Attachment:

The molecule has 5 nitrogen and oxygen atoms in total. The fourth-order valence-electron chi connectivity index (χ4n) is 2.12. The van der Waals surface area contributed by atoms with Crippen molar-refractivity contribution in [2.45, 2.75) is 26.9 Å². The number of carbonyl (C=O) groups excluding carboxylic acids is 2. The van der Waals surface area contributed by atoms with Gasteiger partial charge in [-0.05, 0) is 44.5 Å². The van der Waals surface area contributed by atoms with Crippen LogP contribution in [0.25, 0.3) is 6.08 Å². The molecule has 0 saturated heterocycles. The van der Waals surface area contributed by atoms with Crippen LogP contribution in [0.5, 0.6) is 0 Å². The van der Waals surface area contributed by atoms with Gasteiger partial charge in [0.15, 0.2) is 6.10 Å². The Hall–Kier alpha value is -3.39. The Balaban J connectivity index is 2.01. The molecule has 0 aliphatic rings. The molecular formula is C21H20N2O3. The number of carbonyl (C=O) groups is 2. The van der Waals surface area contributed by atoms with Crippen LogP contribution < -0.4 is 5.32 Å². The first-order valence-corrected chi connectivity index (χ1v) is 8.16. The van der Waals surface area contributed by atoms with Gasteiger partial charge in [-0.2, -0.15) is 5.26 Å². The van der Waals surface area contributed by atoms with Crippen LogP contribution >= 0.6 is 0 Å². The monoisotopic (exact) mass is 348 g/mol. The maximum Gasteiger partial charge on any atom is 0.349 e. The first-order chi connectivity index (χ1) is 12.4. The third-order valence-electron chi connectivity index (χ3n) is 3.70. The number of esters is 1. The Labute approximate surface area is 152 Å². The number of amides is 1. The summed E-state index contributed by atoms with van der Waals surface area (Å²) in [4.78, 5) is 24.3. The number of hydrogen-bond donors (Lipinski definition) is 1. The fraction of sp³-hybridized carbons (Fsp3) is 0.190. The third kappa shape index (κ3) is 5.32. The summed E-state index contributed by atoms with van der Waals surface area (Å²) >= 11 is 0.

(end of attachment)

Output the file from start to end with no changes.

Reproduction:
The molecule has 5 nitrogen and oxygen atoms in total. The fourth-order valence-electron chi connectivity index (χ4n) is 2.12. The van der Waals surface area contributed by atoms with Crippen molar-refractivity contribution in [2.45, 2.75) is 26.9 Å². The number of carbonyl (C=O) groups excluding carboxylic acids is 2. The van der Waals surface area contributed by atoms with Gasteiger partial charge in [-0.05, 0) is 44.5 Å². The van der Waals surface area contributed by atoms with Crippen LogP contribution in [0.25, 0.3) is 6.08 Å². The molecule has 0 saturated heterocycles. The van der Waals surface area contributed by atoms with Crippen LogP contribution in [0.5, 0.6) is 0 Å². The van der Waals surface area contributed by atoms with Gasteiger partial charge in [0.15, 0.2) is 6.10 Å². The Hall–Kier alpha value is -3.39. The Balaban J connectivity index is 2.01. The molecule has 0 aliphatic rings. The molecular formula is C21H20N2O3. The number of carbonyl (C=O) groups is 2. The van der Waals surface area contributed by atoms with Crippen LogP contribution < -0.4 is 5.32 Å². The first-order valence-corrected chi connectivity index (χ1v) is 8.16. The van der Waals surface area contributed by atoms with Gasteiger partial charge in [-0.2, -0.15) is 5.26 Å². The van der Waals surface area contributed by atoms with Crippen LogP contribution >= 0.6 is 0 Å². The monoisotopic (exact) mass is 348 g/mol. The maximum Gasteiger partial charge on any atom is 0.349 e. The first-order chi connectivity index (χ1) is 12.4. The third-order valence-electron chi connectivity index (χ3n) is 3.70. The number of esters is 1. The Labute approximate surface area is 152 Å². The number of amides is 1. The summed E-state index contributed by atoms with van der Waals surface area (Å²) in [4.78, 5) is 24.3. The number of hydrogen-bond donors (Lipinski definition) is 1. The fraction of sp³-hybridized carbons (Fsp3) is 0.190. The third kappa shape index (κ3) is 5.32. The summed E-state index contributed by atoms with van der Waals surface area (Å²) >= 11 is 0.